This is one delicious sandwich. Why?
1. The tender cuts of pork are rich and flavorful, with just the right fat to meat ratio.
2. Olive oil and arugula are in the mix — perfect pork companions.
3. The ciabatta roll is pillowy at the center with just a slight crisp along the edges.
Evan Funke is no time waster. The former Rustic Canyon chef had planned to open his newest kitchen, Bucato, late last winter, but when delays occurred a new idea was born: why not have a temporary food truck, a chariot of sorts, delivering ungodly good sandwiches to the masses until Bucato officially turns its lights on? And so it was. And so it is.
The menu is a simple one: a pork sandwich ($6), or a pork sandwich with egg ($8). It’s the perfect place for the indecisive eater. You get what you came for, and what you came for is good.
Like so many of my favorite dishes, porchetta takes time. The right cuts of meat must be hunted down, prepped, wrapped, and twined. Some versions call for hours of refrigeration or sitting at room temperature before hours of roasting (check out this bon appetit recipe to see what I mean). But the hard work results in a dish that most have never attempted on their own.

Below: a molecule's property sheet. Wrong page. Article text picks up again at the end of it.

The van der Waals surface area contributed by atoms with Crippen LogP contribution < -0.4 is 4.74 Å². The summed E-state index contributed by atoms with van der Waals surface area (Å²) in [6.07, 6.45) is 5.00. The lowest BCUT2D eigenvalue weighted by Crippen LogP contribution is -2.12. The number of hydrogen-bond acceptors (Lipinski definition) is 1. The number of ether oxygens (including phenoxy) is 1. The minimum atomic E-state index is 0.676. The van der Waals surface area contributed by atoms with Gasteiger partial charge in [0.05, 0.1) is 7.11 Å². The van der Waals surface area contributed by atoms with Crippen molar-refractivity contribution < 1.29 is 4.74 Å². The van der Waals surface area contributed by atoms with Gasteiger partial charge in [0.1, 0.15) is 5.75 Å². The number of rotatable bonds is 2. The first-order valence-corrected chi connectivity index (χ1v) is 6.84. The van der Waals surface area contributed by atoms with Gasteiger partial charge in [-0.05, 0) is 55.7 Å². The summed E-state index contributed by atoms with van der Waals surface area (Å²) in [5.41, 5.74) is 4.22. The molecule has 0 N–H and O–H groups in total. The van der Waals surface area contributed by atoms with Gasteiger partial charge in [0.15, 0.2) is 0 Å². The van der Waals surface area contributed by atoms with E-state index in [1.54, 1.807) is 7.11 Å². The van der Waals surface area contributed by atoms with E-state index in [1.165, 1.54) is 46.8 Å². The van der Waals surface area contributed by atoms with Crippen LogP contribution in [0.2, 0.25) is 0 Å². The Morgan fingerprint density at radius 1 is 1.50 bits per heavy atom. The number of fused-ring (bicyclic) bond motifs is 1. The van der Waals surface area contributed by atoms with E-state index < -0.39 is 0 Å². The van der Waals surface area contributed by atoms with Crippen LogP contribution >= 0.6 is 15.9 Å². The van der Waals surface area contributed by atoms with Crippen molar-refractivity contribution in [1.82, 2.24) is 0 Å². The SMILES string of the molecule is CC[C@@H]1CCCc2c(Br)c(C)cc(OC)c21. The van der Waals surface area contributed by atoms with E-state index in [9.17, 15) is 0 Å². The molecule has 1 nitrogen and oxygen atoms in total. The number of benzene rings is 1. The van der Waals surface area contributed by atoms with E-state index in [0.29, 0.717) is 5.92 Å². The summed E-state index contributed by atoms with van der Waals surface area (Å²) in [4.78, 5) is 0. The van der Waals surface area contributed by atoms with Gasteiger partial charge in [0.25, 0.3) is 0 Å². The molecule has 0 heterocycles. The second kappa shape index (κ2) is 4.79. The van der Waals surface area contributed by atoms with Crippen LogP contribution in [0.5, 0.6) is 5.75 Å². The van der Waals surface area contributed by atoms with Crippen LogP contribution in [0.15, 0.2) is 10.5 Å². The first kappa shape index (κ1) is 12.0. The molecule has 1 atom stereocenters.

I’m a pragmatist, though. Me making porchetta in my own kitchen, this month or this year, is just as likely as me finding the money to buy that Vespa I’ve always wanted. If that’s the case for you as well, I suggest that you check out BucatoLA’s twitter feed, determine where Funke et al have parked for the day, and head on over for a seriously tasty lunch. Mind the skin pieces, they’re on the crispy side.
Additional note: It may not be necessary to run right out to the truck before Bucato opens. Funke shared that a deconstructed version of the truck’s sandwich will be offered for dinner at Bucato, and that the exact same sandwich will probably have a slot on the restaurant’s lunch menu, which will launch sometime this summer.